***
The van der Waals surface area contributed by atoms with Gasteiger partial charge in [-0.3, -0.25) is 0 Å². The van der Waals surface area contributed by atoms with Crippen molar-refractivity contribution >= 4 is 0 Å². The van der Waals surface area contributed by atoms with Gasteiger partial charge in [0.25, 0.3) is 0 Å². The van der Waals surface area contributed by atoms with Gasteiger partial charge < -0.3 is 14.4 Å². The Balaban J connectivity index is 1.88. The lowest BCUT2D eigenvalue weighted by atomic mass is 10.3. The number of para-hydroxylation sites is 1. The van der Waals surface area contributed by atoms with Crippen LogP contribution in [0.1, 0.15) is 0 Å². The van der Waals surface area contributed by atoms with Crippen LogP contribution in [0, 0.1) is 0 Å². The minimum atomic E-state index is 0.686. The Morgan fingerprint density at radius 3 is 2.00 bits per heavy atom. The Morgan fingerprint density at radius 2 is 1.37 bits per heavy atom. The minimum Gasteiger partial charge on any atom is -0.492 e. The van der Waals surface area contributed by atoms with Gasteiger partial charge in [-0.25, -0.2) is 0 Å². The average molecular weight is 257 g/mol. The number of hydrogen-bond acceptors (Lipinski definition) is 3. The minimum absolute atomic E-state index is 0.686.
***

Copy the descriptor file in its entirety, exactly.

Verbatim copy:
The van der Waals surface area contributed by atoms with Gasteiger partial charge in [-0.3, -0.25) is 0 Å². The van der Waals surface area contributed by atoms with Crippen molar-refractivity contribution >= 4 is 0 Å². The van der Waals surface area contributed by atoms with Gasteiger partial charge in [0.25, 0.3) is 0 Å². The van der Waals surface area contributed by atoms with Gasteiger partial charge < -0.3 is 14.4 Å². The Balaban J connectivity index is 1.88. The lowest BCUT2D eigenvalue weighted by atomic mass is 10.3. The number of para-hydroxylation sites is 1. The van der Waals surface area contributed by atoms with Crippen LogP contribution in [0.1, 0.15) is 0 Å². The van der Waals surface area contributed by atoms with Crippen LogP contribution in [0, 0.1) is 0 Å². The minimum atomic E-state index is 0.686. The Morgan fingerprint density at radius 3 is 2.00 bits per heavy atom. The Morgan fingerprint density at radius 2 is 1.37 bits per heavy atom. The minimum Gasteiger partial charge on any atom is -0.492 e. The van der Waals surface area contributed by atoms with Gasteiger partial charge in [-0.25, -0.2) is 0 Å². The average molecular weight is 257 g/mol. The number of hydrogen-bond acceptors (Lipinski definition) is 3. The minimum absolute atomic E-state index is 0.686.